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New App Helps Patients Capture Telehealth Visits

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Wendy Zellner
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PITTSBURGH – A growing number of UPMC patients are able to revisit their physician’s instructions after a telehealth visit through a new collaboration with Abridge, a Pittsburgh-based startup that uses artificial intelligence to generate a “smart” after-visit summary for patients. The goal is to give patients a clearer and more complete understanding of their health — from diagnosis to next steps — while empowering them to take a more active role in their own care. 


Quickly responding to the COVID-19 pandemic, UPMC shifted much of its care delivery from in-person to virtual, ensuring the safety of both patients and clinicians. Telemedicine visits have increased 3,700% in a matter of weeks, going from about 250 encounters per day in March to as many as 9,500 per day by the end of April. 


With care rapidly shifting to smartphones, tablets and telephones, patients face new challenges in recalling doctors’ orders — particularly if they are distracted by the technology or activities in their homes. “Living through this crisis, we understood we needed a new way to communicate with our patients,” says Suresh Mulukutla, M.D., a cardiologist at UPMC who also analyzes clinical data across the system to identify opportunities to improve care. “Abridge allows us a unique mechanism to stay connected with patients even beyond the actual visit.”


UPMC’s partnership with Abridge addresses this potential communication gap. Abridge’s technology records each doctor’s visit and uses groundbreaking clinical natural-language processing to highlight key medical terms and next steps, enabling users to review important details.


“We’ve always prided ourselves on adopting innovative ways to provide patient-centered care — even in times of crisis,” said Tami Minnier, UPMC's chief quality officer. “Abridge helps us enhance the patient experience while also increasing health literacy and patient outcomes.” 


When used for some telephone visits at UPMC, Abridge allows doctors to simply call their patients through an Abridge-enabled phone number, without any special downloads by clinicians or complex technology integrations. With consent from both patient and physician, the calls are recorded, and medically relevant sections are automatically transcribed by Abridge for easy review and with helpful links to additional information. After the call is over, Abridge users receive a text message with information on how to access their summary via the Abridge app. For in-person or video appointments, patients can access the Abridge app on their smartphones or tablets to record the physician visit.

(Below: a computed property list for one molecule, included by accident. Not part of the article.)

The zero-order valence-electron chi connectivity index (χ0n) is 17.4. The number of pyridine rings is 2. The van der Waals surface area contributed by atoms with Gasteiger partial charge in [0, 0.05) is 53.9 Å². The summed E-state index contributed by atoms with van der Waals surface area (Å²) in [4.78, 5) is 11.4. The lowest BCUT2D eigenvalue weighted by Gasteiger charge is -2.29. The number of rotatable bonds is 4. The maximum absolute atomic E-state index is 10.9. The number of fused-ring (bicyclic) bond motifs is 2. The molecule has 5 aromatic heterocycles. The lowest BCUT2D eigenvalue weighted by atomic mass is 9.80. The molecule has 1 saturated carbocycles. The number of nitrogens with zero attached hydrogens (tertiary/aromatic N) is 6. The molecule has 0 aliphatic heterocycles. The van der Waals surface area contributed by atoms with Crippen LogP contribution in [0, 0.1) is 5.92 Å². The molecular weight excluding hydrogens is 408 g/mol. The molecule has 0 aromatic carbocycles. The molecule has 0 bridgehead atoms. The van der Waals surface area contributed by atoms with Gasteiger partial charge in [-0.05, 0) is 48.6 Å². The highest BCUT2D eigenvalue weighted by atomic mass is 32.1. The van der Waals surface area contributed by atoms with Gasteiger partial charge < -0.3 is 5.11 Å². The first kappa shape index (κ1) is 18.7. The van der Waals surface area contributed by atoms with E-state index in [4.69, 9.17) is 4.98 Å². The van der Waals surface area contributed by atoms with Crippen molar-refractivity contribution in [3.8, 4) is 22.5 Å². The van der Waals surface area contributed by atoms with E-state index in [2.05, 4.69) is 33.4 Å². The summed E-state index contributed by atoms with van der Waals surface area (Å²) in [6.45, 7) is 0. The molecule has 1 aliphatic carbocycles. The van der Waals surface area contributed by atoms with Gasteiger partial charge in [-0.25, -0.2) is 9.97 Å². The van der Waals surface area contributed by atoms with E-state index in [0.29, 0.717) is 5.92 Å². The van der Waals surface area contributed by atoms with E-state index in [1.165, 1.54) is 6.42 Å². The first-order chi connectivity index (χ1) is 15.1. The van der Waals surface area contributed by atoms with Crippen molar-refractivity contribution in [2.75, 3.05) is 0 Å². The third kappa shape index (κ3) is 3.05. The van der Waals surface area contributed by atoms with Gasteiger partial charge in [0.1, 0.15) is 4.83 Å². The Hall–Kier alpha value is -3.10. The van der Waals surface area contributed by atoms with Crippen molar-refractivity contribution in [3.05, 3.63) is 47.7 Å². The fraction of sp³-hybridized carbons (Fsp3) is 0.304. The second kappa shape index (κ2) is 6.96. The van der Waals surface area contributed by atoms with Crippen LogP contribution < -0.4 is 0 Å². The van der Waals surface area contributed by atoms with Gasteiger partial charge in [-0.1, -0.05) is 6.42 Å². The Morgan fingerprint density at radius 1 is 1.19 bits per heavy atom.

Based on UPMC’s experience with Abridge during COVID-19, UPMC and Abridge plan to soon move the summaries from phone visits into the electronic health record to better facilitate care coordination. 


Shivdev Rao release2Abridge, in which UPMC is an early investor, emerged from the Pittsburgh Health Data Alliance, a collaboration between UPMC, Carnegie Mellon University and the University of Pittsburgh that seeks to apply machine learning to health care challenges. Co-founded by Shiv Rao, M.D., a UPMC cardiologist, as well as Sandeep Konam and Florian Metze of Carnegie Mellon, the company aims to bring context and understanding to every medical conversation. 


Rao notes that the company was partially inspired by his own family experience with a rare disease, as well as his experiences as a physician. “When you’re stressed and anxious — as many of us are during the coronavirus pandemic — it’s easy to forget the many small details that are crucial to maintaining our health and well-being. We hope that Abridge will help people stay on top of their health, from home to hospital.”


Clinicians interested in learning more about Abridge can visit Patients can download Abridge for free on the App Store or Play Store.

IMAGE INFO: (click for high-res version)


CAPTION: Shiv Rao, M.D.